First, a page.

♦♦♦     SAFETY CULTURE   &   SAFETY PERFORMANCE     ♦♦♦

In this series, I share with you my thoughts on Why Safety Is An Issue For Most Companies i.e. Things We Must Address If We Want To Improve Our Safety Performance.

  Do Not Disturb the Crime (Accident) Scene  

Listening to some of the earlier testimony of the Oscar Pistorius trial, I couldn’t but notice that the defence attorney made a meal of “disturbing the crime scene”, because it cast doubt on what actually happened.

Ladies and gentlemen,
“I put it to you” that
not “disturbing the crime scene”
must apply to accident scenes too.

After something has gone wrong and people are injured or some serious damage has been done, the first action that needs to be taken is to immediately shut down the process, stop the operation and isolate the energy. Then the injured should be attended to and the area made safe.

The next step is to cordon off the accident scene and prevent people from walking about.  Why limit access to the area?  The most compelling reason is so as to not disturb the accident scene until investigators have had a chance to understand what really happened.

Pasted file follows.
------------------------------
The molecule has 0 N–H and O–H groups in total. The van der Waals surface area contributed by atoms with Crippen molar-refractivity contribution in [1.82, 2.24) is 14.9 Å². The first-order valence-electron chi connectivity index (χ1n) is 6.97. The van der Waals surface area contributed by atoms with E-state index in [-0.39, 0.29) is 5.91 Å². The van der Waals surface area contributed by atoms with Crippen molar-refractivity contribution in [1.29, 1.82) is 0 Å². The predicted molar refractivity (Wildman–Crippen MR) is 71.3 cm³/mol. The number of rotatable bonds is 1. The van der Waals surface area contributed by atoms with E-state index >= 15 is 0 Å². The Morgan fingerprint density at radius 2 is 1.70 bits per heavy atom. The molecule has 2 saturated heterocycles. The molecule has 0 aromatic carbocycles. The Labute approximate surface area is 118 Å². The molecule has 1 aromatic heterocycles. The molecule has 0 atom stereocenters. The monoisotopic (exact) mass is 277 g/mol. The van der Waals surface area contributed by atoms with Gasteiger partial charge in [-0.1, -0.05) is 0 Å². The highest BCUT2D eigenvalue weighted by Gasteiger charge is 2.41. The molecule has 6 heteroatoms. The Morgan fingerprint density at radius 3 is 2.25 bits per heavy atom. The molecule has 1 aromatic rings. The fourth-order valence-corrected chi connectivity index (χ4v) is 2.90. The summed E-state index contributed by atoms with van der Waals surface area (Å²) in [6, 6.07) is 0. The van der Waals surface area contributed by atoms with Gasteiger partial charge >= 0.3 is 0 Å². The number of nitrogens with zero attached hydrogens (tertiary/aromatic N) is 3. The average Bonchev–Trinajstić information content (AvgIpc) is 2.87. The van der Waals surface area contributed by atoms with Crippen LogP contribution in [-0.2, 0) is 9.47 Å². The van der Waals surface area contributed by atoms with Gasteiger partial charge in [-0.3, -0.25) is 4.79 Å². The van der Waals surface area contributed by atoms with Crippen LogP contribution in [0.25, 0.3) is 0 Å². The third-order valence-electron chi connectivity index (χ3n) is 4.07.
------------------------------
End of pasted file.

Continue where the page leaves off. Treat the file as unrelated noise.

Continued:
There is a temptation by all who have a badge, or who have a vehicle with a “blue / red light”, siren and emergency radio, to rush into the accident zone. This can be catastrophic, like what happened recently at the N1 incident near Polokwane, where 4 police officers were killed.

picture of emergency barricade at SASOL Polymers - Sasolburg

I have seen the same thing happen in a number of industrial accidents. During the time that I worked in an explosives factory, 14 people were killed – an entire management team wiped out – while they were investigating an explosion which had happened the previous day.

When you are dealing with chemicals, gasses, combustible materials and even on construction sites, restrict the number of investigators to the absolute minimum, until you are sure you have an understanding of what happened and that it is safe for emergency people to enter the scene.

Passers-by who want to “look and see” what happened should be kept well away from an accident scene. This is not a spectator sport – unfortunately we see this too often at road accidents – everyone slowing down and gawking to try and see some blood and guts. This often creates an even bigger hazard and can lead to secondary accidents.

ACTION

Review your emergency procedures and make sure you have the sequence correct:

SHUT DOWN – ISOLATE – REMOVE INJURED – MAKE SAFE – CORDON OFF

RELATED VIEWING

Explosion on N1 – Investigating Accidents

FROM THE ARCHIVES

“The Best Audits”         “Good Housekeeping”         “Is This a Circus?”

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